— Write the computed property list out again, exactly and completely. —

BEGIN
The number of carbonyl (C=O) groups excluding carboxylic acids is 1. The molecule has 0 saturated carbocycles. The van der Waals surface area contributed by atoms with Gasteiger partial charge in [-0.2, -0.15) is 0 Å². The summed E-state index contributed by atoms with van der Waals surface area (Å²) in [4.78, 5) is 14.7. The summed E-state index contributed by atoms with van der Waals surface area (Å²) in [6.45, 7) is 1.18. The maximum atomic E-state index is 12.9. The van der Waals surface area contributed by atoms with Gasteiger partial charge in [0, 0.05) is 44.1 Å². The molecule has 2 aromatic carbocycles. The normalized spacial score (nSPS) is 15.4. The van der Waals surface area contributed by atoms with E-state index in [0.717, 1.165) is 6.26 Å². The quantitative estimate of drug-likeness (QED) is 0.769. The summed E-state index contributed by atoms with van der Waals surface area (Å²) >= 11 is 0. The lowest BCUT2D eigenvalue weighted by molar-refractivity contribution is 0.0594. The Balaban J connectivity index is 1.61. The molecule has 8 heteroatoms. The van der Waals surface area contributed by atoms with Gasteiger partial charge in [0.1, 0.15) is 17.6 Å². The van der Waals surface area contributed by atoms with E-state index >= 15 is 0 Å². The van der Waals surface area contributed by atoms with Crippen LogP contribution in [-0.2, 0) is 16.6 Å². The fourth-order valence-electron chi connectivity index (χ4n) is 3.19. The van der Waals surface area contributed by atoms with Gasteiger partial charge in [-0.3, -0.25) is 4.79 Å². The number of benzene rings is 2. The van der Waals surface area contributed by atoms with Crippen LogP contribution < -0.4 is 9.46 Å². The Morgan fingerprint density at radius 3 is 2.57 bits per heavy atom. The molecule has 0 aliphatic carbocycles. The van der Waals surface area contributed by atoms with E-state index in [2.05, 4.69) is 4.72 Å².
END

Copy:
The number of carbonyl (C=O) groups excluding carboxylic acids is 1. The molecule has 0 saturated carbocycles. The van der Waals surface area contributed by atoms with Gasteiger partial charge in [-0.2, -0.15) is 0 Å². The summed E-state index contributed by atoms with van der Waals surface area (Å²) in [4.78, 5) is 14.7. The summed E-state index contributed by atoms with van der Waals surface area (Å²) in [6.45, 7) is 1.18. The maximum atomic E-state index is 12.9. The van der Waals surface area contributed by atoms with Gasteiger partial charge in [0, 0.05) is 44.1 Å². The molecule has 2 aromatic carbocycles. The normalized spacial score (nSPS) is 15.4. The van der Waals surface area contributed by atoms with E-state index in [0.717, 1.165) is 6.26 Å². The quantitative estimate of drug-likeness (QED) is 0.769. The summed E-state index contributed by atoms with van der Waals surface area (Å²) >= 11 is 0. The lowest BCUT2D eigenvalue weighted by molar-refractivity contribution is 0.0594. The Balaban J connectivity index is 1.61. The molecule has 8 heteroatoms. The van der Waals surface area contributed by atoms with Gasteiger partial charge in [0.1, 0.15) is 17.6 Å². The van der Waals surface area contributed by atoms with E-state index >= 15 is 0 Å². The van der Waals surface area contributed by atoms with Crippen LogP contribution in [-0.2, 0) is 16.6 Å². The fourth-order valence-electron chi connectivity index (χ4n) is 3.19. The van der Waals surface area contributed by atoms with Gasteiger partial charge in [-0.3, -0.25) is 4.79 Å². The number of benzene rings is 2. The van der Waals surface area contributed by atoms with Crippen LogP contribution < -0.4 is 9.46 Å². The Morgan fingerprint density at radius 3 is 2.57 bits per heavy atom. The molecule has 0 aliphatic carbocycles. The van der Waals surface area contributed by atoms with E-state index in [2.05, 4.69) is 4.72 Å².